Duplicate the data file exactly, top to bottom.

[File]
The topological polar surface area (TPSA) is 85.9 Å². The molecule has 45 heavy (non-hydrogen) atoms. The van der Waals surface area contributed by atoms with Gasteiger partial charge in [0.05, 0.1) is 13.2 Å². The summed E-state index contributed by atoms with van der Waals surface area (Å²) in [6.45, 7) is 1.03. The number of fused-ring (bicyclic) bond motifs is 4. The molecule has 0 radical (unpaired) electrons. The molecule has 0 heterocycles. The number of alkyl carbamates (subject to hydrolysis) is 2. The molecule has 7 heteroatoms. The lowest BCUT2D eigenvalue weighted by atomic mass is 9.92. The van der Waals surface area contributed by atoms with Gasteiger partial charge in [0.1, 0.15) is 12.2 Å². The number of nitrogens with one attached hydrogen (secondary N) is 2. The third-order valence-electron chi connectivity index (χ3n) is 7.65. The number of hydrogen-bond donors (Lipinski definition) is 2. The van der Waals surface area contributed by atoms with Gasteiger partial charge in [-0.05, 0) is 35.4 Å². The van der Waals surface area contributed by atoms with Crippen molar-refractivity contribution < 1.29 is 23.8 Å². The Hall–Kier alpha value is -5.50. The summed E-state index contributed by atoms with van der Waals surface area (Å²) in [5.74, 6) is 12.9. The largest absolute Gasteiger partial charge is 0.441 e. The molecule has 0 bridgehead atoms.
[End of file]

The topological polar surface area (TPSA) is 85.9 Å². The molecule has 45 heavy (non-hydrogen) atoms. The van der Waals surface area contributed by atoms with Gasteiger partial charge in [0.05, 0.1) is 13.2 Å². The summed E-state index contributed by atoms with van der Waals surface area (Å²) in [6.45, 7) is 1.03. The number of fused-ring (bicyclic) bond motifs is 4. The molecule has 0 radical (unpaired) electrons. The molecule has 0 heterocycles. The number of alkyl carbamates (subject to hydrolysis) is 2. The molecule has 7 heteroatoms. The lowest BCUT2D eigenvalue weighted by atomic mass is 9.92. The van der Waals surface area contributed by atoms with Gasteiger partial charge in [0.1, 0.15) is 12.2 Å². The number of nitrogens with one attached hydrogen (secondary N) is 2. The third-order valence-electron chi connectivity index (χ3n) is 7.65. The number of hydrogen-bond donors (Lipinski definition) is 2. The van der Waals surface area contributed by atoms with Gasteiger partial charge in [-0.05, 0) is 35.4 Å². The van der Waals surface area contributed by atoms with Crippen molar-refractivity contribution < 1.29 is 23.8 Å². The Hall–Kier alpha value is -5.50. The summed E-state index contributed by atoms with van der Waals surface area (Å²) in [5.74, 6) is 12.9. The largest absolute Gasteiger partial charge is 0.441 e. The molecule has 0 bridgehead atoms.